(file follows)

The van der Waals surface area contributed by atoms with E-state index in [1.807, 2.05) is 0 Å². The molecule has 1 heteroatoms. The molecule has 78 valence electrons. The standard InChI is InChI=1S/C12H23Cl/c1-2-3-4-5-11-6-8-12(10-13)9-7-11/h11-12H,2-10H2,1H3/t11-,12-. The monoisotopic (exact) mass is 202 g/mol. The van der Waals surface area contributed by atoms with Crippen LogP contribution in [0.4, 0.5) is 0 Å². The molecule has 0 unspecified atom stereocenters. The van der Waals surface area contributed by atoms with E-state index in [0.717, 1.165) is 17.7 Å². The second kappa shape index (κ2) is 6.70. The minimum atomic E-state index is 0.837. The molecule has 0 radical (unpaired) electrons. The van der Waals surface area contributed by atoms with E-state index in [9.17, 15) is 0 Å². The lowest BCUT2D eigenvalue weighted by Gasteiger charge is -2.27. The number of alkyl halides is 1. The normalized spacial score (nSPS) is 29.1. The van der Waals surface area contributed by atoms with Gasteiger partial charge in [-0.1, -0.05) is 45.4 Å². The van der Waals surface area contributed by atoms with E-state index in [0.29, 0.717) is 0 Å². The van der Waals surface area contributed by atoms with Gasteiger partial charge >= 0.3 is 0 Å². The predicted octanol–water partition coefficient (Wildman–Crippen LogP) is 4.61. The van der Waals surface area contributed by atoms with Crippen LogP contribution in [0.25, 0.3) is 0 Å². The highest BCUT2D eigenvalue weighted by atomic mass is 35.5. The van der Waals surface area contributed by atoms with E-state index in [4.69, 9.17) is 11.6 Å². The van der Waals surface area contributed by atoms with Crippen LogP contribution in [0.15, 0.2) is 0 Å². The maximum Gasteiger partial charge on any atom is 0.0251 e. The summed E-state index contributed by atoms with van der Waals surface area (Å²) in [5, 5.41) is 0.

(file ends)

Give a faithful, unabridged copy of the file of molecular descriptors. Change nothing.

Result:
The van der Waals surface area contributed by atoms with E-state index in [1.807, 2.05) is 0 Å². The molecule has 1 heteroatoms. The molecule has 78 valence electrons. The standard InChI is InChI=1S/C12H23Cl/c1-2-3-4-5-11-6-8-12(10-13)9-7-11/h11-12H,2-10H2,1H3/t11-,12-. The monoisotopic (exact) mass is 202 g/mol. The van der Waals surface area contributed by atoms with Crippen LogP contribution in [0.4, 0.5) is 0 Å². The molecule has 0 unspecified atom stereocenters. The van der Waals surface area contributed by atoms with E-state index in [0.717, 1.165) is 17.7 Å². The second kappa shape index (κ2) is 6.70. The minimum atomic E-state index is 0.837. The molecule has 0 radical (unpaired) electrons. The van der Waals surface area contributed by atoms with E-state index in [9.17, 15) is 0 Å². The lowest BCUT2D eigenvalue weighted by Gasteiger charge is -2.27. The number of alkyl halides is 1. The normalized spacial score (nSPS) is 29.1. The van der Waals surface area contributed by atoms with Gasteiger partial charge in [-0.1, -0.05) is 45.4 Å². The van der Waals surface area contributed by atoms with E-state index in [0.29, 0.717) is 0 Å². The van der Waals surface area contributed by atoms with Gasteiger partial charge >= 0.3 is 0 Å². The predicted octanol–water partition coefficient (Wildman–Crippen LogP) is 4.61. The van der Waals surface area contributed by atoms with Crippen LogP contribution in [0.25, 0.3) is 0 Å². The highest BCUT2D eigenvalue weighted by atomic mass is 35.5. The van der Waals surface area contributed by atoms with E-state index in [4.69, 9.17) is 11.6 Å². The van der Waals surface area contributed by atoms with Crippen LogP contribution in [0.15, 0.2) is 0 Å². The maximum Gasteiger partial charge on any atom is 0.0251 e. The summed E-state index contributed by atoms with van der Waals surface area (Å²) in [5, 5.41) is 0.